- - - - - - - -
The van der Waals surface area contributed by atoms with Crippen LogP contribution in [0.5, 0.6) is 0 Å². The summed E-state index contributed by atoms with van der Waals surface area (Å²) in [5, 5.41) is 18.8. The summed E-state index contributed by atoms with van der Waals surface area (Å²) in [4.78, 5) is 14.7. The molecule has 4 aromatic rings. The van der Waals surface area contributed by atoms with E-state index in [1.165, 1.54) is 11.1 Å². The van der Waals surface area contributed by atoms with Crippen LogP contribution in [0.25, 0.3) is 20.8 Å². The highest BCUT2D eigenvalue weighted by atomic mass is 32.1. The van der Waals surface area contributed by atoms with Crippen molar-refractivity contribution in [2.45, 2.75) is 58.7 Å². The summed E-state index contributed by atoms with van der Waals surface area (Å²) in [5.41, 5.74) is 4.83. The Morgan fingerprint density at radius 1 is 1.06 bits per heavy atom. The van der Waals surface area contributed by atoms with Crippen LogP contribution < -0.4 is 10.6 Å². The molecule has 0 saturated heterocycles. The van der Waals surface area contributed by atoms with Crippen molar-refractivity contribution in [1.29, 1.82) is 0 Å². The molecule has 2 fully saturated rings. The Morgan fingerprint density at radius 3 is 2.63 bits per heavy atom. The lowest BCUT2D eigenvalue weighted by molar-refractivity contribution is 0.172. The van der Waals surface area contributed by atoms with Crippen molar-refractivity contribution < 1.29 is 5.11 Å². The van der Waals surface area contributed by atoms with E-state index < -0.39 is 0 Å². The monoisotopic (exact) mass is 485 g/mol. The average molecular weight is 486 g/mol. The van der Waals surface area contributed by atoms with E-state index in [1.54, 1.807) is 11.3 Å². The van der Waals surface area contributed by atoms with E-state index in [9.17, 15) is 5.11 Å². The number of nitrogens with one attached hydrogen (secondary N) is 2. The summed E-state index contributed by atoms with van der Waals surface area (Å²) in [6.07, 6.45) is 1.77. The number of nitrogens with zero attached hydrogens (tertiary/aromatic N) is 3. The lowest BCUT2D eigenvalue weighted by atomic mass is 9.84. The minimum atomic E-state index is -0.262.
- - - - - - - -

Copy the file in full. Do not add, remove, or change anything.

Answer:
The van der Waals surface area contributed by atoms with Crippen LogP contribution in [0.5, 0.6) is 0 Å². The summed E-state index contributed by atoms with van der Waals surface area (Å²) in [5, 5.41) is 18.8. The summed E-state index contributed by atoms with van der Waals surface area (Å²) in [4.78, 5) is 14.7. The molecule has 4 aromatic rings. The van der Waals surface area contributed by atoms with E-state index in [1.165, 1.54) is 11.1 Å². The van der Waals surface area contributed by atoms with Crippen LogP contribution in [0.25, 0.3) is 20.8 Å². The highest BCUT2D eigenvalue weighted by atomic mass is 32.1. The van der Waals surface area contributed by atoms with Crippen molar-refractivity contribution in [2.45, 2.75) is 58.7 Å². The summed E-state index contributed by atoms with van der Waals surface area (Å²) in [5.41, 5.74) is 4.83. The Morgan fingerprint density at radius 1 is 1.06 bits per heavy atom. The van der Waals surface area contributed by atoms with Crippen LogP contribution < -0.4 is 10.6 Å². The molecule has 0 saturated heterocycles. The van der Waals surface area contributed by atoms with Crippen molar-refractivity contribution in [1.29, 1.82) is 0 Å². The molecule has 2 fully saturated rings. The Morgan fingerprint density at radius 3 is 2.63 bits per heavy atom. The lowest BCUT2D eigenvalue weighted by molar-refractivity contribution is 0.172. The van der Waals surface area contributed by atoms with Crippen molar-refractivity contribution < 1.29 is 5.11 Å². The van der Waals surface area contributed by atoms with E-state index < -0.39 is 0 Å². The monoisotopic (exact) mass is 485 g/mol. The average molecular weight is 486 g/mol. The van der Waals surface area contributed by atoms with E-state index in [1.54, 1.807) is 11.3 Å². The van der Waals surface area contributed by atoms with E-state index in [9.17, 15) is 5.11 Å². The number of nitrogens with one attached hydrogen (secondary N) is 2. The summed E-state index contributed by atoms with van der Waals surface area (Å²) in [6.07, 6.45) is 1.77. The number of nitrogens with zero attached hydrogens (tertiary/aromatic N) is 3. The lowest BCUT2D eigenvalue weighted by atomic mass is 9.84. The minimum atomic E-state index is -0.262.